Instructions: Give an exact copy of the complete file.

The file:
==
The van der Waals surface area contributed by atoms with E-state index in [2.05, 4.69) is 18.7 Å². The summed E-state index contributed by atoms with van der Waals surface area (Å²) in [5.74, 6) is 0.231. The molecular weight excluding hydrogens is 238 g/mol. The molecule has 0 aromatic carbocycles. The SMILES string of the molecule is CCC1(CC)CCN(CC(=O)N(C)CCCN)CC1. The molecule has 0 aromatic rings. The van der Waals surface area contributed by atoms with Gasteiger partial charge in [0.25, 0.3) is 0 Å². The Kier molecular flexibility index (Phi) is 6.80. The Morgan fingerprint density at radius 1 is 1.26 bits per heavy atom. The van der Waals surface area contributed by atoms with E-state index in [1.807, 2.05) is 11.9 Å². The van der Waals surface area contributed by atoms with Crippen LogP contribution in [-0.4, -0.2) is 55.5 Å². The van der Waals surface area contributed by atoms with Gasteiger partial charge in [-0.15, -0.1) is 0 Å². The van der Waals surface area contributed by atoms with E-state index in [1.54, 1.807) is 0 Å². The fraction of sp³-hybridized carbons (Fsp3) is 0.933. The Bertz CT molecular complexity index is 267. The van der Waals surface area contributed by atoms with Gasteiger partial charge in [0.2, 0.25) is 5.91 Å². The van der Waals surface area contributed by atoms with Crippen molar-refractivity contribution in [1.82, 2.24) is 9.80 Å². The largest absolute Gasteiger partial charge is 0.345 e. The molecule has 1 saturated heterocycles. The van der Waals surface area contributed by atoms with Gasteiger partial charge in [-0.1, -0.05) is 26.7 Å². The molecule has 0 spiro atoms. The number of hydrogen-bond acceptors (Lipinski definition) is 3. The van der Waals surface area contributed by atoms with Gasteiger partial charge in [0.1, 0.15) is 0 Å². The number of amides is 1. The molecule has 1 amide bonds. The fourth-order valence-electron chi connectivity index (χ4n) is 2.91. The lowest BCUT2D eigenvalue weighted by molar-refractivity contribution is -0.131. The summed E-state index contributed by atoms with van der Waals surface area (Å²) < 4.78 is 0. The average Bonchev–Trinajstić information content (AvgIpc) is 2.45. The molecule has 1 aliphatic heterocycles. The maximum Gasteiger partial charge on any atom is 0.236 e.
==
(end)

The van der Waals surface area contributed by atoms with E-state index in [2.05, 4.69) is 18.7 Å². The summed E-state index contributed by atoms with van der Waals surface area (Å²) in [5.74, 6) is 0.231. The molecular weight excluding hydrogens is 238 g/mol. The molecule has 0 aromatic carbocycles. The SMILES string of the molecule is CCC1(CC)CCN(CC(=O)N(C)CCCN)CC1. The molecule has 0 aromatic rings. The van der Waals surface area contributed by atoms with Gasteiger partial charge in [0.25, 0.3) is 0 Å². The Kier molecular flexibility index (Phi) is 6.80. The Morgan fingerprint density at radius 1 is 1.26 bits per heavy atom. The van der Waals surface area contributed by atoms with E-state index in [1.807, 2.05) is 11.9 Å². The van der Waals surface area contributed by atoms with Crippen LogP contribution in [-0.4, -0.2) is 55.5 Å². The van der Waals surface area contributed by atoms with Gasteiger partial charge in [-0.15, -0.1) is 0 Å². The van der Waals surface area contributed by atoms with E-state index in [1.54, 1.807) is 0 Å². The fraction of sp³-hybridized carbons (Fsp3) is 0.933. The Bertz CT molecular complexity index is 267. The van der Waals surface area contributed by atoms with Gasteiger partial charge in [0.2, 0.25) is 5.91 Å². The van der Waals surface area contributed by atoms with Crippen molar-refractivity contribution in [1.82, 2.24) is 9.80 Å². The largest absolute Gasteiger partial charge is 0.345 e. The molecule has 1 saturated heterocycles. The van der Waals surface area contributed by atoms with Gasteiger partial charge in [-0.1, -0.05) is 26.7 Å². The molecule has 0 spiro atoms. The number of hydrogen-bond acceptors (Lipinski definition) is 3. The van der Waals surface area contributed by atoms with Gasteiger partial charge in [0.1, 0.15) is 0 Å². The number of amides is 1. The molecule has 1 amide bonds. The fourth-order valence-electron chi connectivity index (χ4n) is 2.91. The lowest BCUT2D eigenvalue weighted by molar-refractivity contribution is -0.131. The summed E-state index contributed by atoms with van der Waals surface area (Å²) < 4.78 is 0. The average Bonchev–Trinajstić information content (AvgIpc) is 2.45. The molecule has 1 aliphatic heterocycles. The maximum Gasteiger partial charge on any atom is 0.236 e.